Edrian Celestino wins first round of PH Olympic Qualifier Evaluation
6 August 2021
by: Ysabel S. Vitangcol
by: Ysabel S. Vitangcol
With the 2020 Tokyo Olympics commencing, many look forward to the future of our sports and the fate of our very own Filipino athletes for next year’s Winter Olympics.
At the recently concluded PH Olympic Qualifier Evaluation, 23-year-old Edrian Paul Celestino tops the first portion of the assessment, scoring the highest at 139.90.
“If I’m honest, I would say a bit surprised considering the fact I didn’t have as much time for training as I would have wanted [initially],” Celestino tells the PHSU. “It was a challenge. [But] I think I’m pretty pleased. My Coach and I do know the routine that we have established over the course of maybe three years of working together.. So it’s something that we definitely trusted and carried on into the virtual competition.”
Twenty three year-old Celestino, born and raised in Montreal, Canada, bested two other equally competitive elite athletes, former World Championships participant and Sea Games Silver Medallist Christopher Caluza and two-time Winter Olympian Michael Martinez; who finished at 137.39 and 115.32, respectively. (PHSU’s note: the current scores of these skaters does not affect their overall ranking in competitive skating.)
To secure the lone slot for the Nebelhorn Trophy, the reigning Philippine National Champion will need to maintain his standing and skate his best come the second part of the PH Olympic Qualifier Evaluation, the in-person competition, where he, along with Caluza and Martinez, must once again demonstrate their artistry, skills and mastery of the sport.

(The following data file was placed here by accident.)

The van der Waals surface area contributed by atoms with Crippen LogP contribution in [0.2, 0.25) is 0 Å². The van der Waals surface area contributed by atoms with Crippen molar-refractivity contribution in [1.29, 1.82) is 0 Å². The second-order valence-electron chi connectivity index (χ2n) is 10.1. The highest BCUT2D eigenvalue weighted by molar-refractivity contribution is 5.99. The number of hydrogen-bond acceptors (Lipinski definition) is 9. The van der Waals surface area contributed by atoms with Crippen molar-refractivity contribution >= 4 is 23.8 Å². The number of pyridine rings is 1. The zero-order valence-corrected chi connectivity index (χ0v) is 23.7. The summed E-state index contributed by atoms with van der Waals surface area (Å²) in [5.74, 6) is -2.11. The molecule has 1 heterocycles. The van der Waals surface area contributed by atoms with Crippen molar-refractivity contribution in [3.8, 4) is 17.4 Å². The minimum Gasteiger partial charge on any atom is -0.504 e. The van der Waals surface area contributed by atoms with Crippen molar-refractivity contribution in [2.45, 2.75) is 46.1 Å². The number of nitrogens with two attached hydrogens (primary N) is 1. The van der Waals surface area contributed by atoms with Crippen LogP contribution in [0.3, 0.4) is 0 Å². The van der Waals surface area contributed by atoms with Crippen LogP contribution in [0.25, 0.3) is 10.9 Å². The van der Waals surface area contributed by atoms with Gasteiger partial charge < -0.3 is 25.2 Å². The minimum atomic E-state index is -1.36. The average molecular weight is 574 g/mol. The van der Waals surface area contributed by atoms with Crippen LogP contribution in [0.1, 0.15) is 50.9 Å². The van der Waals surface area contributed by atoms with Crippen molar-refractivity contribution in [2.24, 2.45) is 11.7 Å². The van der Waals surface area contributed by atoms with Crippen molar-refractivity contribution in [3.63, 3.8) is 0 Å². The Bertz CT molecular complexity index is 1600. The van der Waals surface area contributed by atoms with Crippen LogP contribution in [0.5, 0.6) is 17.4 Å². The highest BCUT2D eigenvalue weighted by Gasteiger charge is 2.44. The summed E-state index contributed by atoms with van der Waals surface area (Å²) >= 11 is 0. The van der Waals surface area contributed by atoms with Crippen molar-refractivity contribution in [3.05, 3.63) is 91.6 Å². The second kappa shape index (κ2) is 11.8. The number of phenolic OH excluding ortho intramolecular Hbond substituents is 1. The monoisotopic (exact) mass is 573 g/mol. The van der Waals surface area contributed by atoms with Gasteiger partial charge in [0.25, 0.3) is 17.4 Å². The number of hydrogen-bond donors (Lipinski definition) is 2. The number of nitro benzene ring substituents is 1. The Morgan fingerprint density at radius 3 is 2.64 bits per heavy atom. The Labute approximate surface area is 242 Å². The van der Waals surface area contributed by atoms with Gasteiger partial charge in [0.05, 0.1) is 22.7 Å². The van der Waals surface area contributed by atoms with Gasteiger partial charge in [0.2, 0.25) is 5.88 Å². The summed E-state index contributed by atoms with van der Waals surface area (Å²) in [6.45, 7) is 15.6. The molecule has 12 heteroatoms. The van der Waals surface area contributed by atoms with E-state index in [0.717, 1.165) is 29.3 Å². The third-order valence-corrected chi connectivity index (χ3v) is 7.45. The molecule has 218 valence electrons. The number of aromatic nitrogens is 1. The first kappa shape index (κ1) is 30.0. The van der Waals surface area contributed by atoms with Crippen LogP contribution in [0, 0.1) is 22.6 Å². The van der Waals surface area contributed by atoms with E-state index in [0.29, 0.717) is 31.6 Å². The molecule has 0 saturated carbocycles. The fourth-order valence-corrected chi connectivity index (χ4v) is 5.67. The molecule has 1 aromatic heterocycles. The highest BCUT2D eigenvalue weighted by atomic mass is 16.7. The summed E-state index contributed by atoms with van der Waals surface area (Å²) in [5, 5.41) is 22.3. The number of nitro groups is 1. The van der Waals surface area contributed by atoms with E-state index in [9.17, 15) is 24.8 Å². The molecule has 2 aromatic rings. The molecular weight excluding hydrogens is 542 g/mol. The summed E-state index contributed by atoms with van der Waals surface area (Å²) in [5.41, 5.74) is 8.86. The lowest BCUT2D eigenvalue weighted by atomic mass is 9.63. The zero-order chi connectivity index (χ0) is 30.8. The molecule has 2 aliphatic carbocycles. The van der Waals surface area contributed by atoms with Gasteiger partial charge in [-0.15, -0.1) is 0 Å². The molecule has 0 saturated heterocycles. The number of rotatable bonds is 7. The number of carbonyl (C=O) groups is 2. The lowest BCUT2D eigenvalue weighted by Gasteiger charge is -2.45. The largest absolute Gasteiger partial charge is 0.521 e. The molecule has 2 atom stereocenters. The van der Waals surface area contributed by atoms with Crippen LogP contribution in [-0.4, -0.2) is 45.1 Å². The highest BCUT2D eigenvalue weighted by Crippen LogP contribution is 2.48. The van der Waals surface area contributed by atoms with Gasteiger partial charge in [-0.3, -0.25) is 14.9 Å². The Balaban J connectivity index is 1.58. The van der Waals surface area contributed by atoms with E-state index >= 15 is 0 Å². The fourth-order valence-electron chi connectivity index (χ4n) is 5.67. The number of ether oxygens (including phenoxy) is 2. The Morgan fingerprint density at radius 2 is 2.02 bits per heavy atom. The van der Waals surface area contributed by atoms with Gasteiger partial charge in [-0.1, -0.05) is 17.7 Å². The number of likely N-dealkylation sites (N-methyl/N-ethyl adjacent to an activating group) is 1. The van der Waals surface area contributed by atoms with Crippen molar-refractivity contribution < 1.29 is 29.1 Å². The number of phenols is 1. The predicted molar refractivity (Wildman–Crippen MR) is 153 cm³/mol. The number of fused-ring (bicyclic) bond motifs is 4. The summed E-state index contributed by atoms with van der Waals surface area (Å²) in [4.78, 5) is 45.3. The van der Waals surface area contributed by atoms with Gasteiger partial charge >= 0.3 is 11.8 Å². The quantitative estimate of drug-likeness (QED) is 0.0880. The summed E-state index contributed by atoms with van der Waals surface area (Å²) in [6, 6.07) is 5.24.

Celestino admits that the challenge of preparing in the middle of a pandemic was something he had difficulty navigating, considering the initial rink closures and adhering to the health protocols.
“Thankfully, when there was the announcement that we were having this virtual competition, the conditions and circumstances in Canada did make it a bit easier and lenient.. which allowed me to train at least 2-3 hours a day. For the time constraint.. I would suppose it was the three weeks of preparation. It was pretty short.
“The main improvement would be the cardio aspect, to be able to perform the steady amount of energy from beginning to the end - hopefully with a better [energy] output as well as the technical aspect, as to try to increase my scores,” he shares.
Officials from the International Skating Union (ISU), the federation recognized by the International Olympic Committee, served as judges for the virtual competition and will follow the same procedure for the in-person event.
Athletes looking to secure a seat at the Winter Olympics can qualify in two ways: through the World Figure Skating Championships, where the top 23 skaters are chosen; and the Nebelhorn Trophy, the official Olympic Qualifying Event of the ISU where the top 7 skaters qualify to compete at the world’s most prestigious sports tournament.
The Phlippine Skating Union has chosen to provide equal opportunity and process for our skaters who have expressed their interest to compete.